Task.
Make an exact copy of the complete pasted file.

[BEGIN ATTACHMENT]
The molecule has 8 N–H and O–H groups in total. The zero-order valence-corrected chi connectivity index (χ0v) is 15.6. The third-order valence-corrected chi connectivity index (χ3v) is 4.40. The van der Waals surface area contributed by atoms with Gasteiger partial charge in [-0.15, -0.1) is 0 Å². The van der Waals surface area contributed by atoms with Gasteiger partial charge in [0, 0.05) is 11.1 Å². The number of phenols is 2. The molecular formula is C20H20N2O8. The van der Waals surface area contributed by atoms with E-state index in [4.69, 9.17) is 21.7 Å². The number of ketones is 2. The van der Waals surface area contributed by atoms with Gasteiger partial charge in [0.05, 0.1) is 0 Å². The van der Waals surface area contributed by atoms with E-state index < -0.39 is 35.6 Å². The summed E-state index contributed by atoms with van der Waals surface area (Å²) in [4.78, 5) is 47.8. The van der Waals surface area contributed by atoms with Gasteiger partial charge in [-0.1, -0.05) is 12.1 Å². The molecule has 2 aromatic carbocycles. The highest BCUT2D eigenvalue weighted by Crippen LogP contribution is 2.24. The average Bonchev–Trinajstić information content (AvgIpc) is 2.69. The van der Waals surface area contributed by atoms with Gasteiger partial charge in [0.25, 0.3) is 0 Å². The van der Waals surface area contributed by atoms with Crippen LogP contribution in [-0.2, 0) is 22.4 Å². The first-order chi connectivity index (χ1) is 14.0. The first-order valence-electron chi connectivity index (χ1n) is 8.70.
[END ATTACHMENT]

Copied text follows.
The molecule has 8 N–H and O–H groups in total. The zero-order valence-corrected chi connectivity index (χ0v) is 15.6. The third-order valence-corrected chi connectivity index (χ3v) is 4.40. The van der Waals surface area contributed by atoms with Gasteiger partial charge in [-0.15, -0.1) is 0 Å². The van der Waals surface area contributed by atoms with Gasteiger partial charge in [0, 0.05) is 11.1 Å². The number of phenols is 2. The molecular formula is C20H20N2O8. The van der Waals surface area contributed by atoms with E-state index in [4.69, 9.17) is 21.7 Å². The number of ketones is 2. The van der Waals surface area contributed by atoms with Gasteiger partial charge in [0.05, 0.1) is 0 Å². The van der Waals surface area contributed by atoms with E-state index < -0.39 is 35.6 Å². The summed E-state index contributed by atoms with van der Waals surface area (Å²) in [4.78, 5) is 47.8. The van der Waals surface area contributed by atoms with Gasteiger partial charge in [-0.1, -0.05) is 12.1 Å². The molecule has 2 aromatic carbocycles. The highest BCUT2D eigenvalue weighted by Crippen LogP contribution is 2.24. The average Bonchev–Trinajstić information content (AvgIpc) is 2.69. The van der Waals surface area contributed by atoms with Gasteiger partial charge in [0.25, 0.3) is 0 Å². The van der Waals surface area contributed by atoms with Crippen LogP contribution in [-0.2, 0) is 22.4 Å². The first-order chi connectivity index (χ1) is 14.0. The first-order valence-electron chi connectivity index (χ1n) is 8.70.